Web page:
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Hey folks. I have the _Sinosauropteryx_ paper in hand: much
interesting stuff on compsognathid digits (relevant to recent
discussions) as well info on eggs, stomach contents and much more.
I'll post about it later.
Anyway, Jim Farlow wrote..
> I noticed that the big ungual on digit II of a male cassowary,
>_Casuarius unappendiculatus_, was something like 20% longer
> than on a similarly sized foot of a female of the same species.
> The horny claw on digit II on a study skin of a male of _C. bennetti_,
> and also a male of _C. unappendiculatus_, looked positively
> enormous. I don't remember seeing anything in the published
> literature about possible sexual dimorphism in the nasty digit
> II claw of cassowaries. Does anybody out there know if such
>sexual dimorphism has in fact been documented in these birds?
I consider myself well read on ratites (and modest too), and, what
can I say: wow! While there are _numerous_ allusions to sexual
dimorphism in cassowaries, these refer only to a size difference:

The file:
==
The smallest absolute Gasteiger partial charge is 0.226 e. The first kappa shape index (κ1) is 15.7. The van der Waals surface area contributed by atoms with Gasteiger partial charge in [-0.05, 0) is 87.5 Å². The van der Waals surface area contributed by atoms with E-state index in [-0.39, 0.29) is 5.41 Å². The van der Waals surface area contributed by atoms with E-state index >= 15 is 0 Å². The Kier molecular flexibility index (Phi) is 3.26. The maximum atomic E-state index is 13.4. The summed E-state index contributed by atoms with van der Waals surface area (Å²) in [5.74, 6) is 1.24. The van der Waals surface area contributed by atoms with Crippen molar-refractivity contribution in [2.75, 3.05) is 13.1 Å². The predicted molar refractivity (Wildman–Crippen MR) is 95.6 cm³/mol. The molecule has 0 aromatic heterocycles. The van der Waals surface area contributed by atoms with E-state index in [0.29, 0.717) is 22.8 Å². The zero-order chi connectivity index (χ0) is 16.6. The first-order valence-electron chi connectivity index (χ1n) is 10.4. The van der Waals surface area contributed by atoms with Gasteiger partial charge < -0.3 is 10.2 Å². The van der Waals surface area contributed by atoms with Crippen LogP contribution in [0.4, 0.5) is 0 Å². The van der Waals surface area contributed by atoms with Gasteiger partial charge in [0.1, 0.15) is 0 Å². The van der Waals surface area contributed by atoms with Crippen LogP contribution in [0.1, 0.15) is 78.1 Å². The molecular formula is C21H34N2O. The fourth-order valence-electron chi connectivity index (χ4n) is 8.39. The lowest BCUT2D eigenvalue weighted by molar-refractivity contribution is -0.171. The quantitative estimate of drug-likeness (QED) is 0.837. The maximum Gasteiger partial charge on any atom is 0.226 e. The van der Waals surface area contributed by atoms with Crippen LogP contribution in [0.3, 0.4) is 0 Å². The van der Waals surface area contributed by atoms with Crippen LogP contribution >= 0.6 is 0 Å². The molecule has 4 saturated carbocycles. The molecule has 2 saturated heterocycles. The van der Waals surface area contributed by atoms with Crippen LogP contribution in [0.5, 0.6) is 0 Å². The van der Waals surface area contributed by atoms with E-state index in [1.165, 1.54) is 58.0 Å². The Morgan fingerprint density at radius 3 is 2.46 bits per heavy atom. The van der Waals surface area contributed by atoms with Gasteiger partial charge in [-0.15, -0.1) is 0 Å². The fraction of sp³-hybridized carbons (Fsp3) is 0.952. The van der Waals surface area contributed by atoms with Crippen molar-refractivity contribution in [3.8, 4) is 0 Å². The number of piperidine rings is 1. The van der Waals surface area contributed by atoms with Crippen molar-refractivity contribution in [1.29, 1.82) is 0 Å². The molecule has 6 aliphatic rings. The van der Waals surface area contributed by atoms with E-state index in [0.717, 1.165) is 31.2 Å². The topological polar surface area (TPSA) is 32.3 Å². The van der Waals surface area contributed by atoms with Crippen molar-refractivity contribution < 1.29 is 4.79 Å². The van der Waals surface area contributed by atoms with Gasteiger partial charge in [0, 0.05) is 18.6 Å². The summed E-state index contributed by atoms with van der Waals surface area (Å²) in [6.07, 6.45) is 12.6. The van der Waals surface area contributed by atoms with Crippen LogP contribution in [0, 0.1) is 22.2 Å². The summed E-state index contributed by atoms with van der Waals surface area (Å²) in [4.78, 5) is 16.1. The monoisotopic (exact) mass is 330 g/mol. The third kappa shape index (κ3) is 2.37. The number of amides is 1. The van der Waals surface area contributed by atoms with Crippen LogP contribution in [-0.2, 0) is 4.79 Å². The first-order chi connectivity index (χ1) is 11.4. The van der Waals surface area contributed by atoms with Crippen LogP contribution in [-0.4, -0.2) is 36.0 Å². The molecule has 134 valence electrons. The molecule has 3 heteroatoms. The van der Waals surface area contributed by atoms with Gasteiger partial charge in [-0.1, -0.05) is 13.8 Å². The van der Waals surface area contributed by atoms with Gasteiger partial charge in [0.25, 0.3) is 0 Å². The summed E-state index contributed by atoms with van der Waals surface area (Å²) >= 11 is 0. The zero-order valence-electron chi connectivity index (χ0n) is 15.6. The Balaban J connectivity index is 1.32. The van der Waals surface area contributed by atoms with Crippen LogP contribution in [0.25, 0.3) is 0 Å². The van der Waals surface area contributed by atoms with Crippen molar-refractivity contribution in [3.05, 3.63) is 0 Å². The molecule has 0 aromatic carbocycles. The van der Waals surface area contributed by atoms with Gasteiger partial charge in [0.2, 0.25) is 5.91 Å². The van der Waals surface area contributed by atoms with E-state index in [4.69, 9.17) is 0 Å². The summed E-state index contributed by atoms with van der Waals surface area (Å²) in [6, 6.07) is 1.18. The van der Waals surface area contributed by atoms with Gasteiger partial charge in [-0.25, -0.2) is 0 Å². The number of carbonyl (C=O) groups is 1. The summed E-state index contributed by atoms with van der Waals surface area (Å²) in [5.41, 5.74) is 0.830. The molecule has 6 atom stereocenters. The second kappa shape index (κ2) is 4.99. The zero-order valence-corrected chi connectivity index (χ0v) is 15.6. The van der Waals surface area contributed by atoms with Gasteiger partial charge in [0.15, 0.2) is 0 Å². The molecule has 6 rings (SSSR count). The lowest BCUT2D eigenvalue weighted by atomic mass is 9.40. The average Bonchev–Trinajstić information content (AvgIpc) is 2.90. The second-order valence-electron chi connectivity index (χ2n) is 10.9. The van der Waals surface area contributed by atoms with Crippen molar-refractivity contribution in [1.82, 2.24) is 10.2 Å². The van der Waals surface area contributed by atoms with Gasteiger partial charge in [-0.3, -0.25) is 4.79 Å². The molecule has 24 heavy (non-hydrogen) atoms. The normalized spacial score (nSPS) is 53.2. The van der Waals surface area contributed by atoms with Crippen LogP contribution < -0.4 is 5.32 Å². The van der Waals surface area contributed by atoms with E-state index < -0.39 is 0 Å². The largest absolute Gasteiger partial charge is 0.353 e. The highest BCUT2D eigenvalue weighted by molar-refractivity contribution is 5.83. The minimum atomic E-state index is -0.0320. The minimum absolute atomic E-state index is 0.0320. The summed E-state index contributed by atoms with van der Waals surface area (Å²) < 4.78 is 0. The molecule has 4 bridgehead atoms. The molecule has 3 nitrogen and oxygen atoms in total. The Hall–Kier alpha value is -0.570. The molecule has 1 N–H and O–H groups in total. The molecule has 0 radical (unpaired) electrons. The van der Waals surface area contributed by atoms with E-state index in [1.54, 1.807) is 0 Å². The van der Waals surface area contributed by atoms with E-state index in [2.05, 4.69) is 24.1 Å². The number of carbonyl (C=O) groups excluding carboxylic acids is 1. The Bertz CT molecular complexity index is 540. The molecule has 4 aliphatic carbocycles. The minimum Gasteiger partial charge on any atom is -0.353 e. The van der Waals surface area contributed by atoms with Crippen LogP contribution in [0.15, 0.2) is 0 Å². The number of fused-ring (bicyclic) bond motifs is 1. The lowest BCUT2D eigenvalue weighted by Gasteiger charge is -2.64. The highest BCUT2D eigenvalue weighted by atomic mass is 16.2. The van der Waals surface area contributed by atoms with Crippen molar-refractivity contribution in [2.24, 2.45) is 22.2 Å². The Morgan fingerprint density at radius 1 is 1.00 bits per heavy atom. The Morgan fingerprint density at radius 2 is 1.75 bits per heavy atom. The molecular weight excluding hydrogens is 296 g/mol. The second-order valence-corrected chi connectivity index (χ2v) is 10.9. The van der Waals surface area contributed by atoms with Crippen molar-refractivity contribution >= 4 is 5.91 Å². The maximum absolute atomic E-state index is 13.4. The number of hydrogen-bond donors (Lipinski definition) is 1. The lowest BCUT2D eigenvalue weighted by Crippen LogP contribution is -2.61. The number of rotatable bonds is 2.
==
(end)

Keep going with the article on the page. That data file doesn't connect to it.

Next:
females are bigger. Female emus are bigger than males too,
incidentally. From my notes (so, sorry, no complete refs) it also
seems that females are more brightly coloured than males: Pizzey
(1991) states 'female averages slightly larger, heavier than males...
wattles and skin of neck brighter', Simpson and Day (1994) [best
field guide on extant dinosaurs ever published] says 'females
slightly larger, brighter coloured'.
In fact, one is hard pressed to find any mention of the
hyperenlarged sickle-claw of cassowaries in the literature
(though there are frequent mentions of the horrific disemboweling
kicks the birds can wield), and to my knowledge no-one has ever
observed sexual dimorphism in the claw. Want to co-write a paper
"They don't see it. None of them see it. But I see it"